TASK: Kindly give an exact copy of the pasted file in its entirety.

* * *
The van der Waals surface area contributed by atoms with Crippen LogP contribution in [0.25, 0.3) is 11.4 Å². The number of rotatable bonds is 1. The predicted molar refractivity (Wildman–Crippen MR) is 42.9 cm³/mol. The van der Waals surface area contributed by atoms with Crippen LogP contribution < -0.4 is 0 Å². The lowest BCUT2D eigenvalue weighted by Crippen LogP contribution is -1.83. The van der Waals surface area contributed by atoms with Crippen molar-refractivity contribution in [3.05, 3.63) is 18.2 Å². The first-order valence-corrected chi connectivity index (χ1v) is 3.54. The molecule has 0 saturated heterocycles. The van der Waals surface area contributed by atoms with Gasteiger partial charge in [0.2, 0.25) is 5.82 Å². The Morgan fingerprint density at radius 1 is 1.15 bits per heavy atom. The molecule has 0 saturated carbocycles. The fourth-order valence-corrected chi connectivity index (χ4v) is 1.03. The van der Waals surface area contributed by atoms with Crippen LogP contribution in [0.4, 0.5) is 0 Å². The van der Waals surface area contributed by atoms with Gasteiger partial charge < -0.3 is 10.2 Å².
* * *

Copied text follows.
The van der Waals surface area contributed by atoms with Crippen LogP contribution in [0.25, 0.3) is 11.4 Å². The number of rotatable bonds is 1. The predicted molar refractivity (Wildman–Crippen MR) is 42.9 cm³/mol. The van der Waals surface area contributed by atoms with Crippen LogP contribution < -0.4 is 0 Å². The lowest BCUT2D eigenvalue weighted by Crippen LogP contribution is -1.83. The van der Waals surface area contributed by atoms with Crippen molar-refractivity contribution in [3.05, 3.63) is 18.2 Å². The first-order valence-corrected chi connectivity index (χ1v) is 3.54. The molecule has 0 saturated heterocycles. The van der Waals surface area contributed by atoms with Gasteiger partial charge in [0.2, 0.25) is 5.82 Å². The Morgan fingerprint density at radius 1 is 1.15 bits per heavy atom. The molecule has 0 saturated carbocycles. The fourth-order valence-corrected chi connectivity index (χ4v) is 1.03. The van der Waals surface area contributed by atoms with Crippen LogP contribution in [0.4, 0.5) is 0 Å². The van der Waals surface area contributed by atoms with Gasteiger partial charge < -0.3 is 10.2 Å².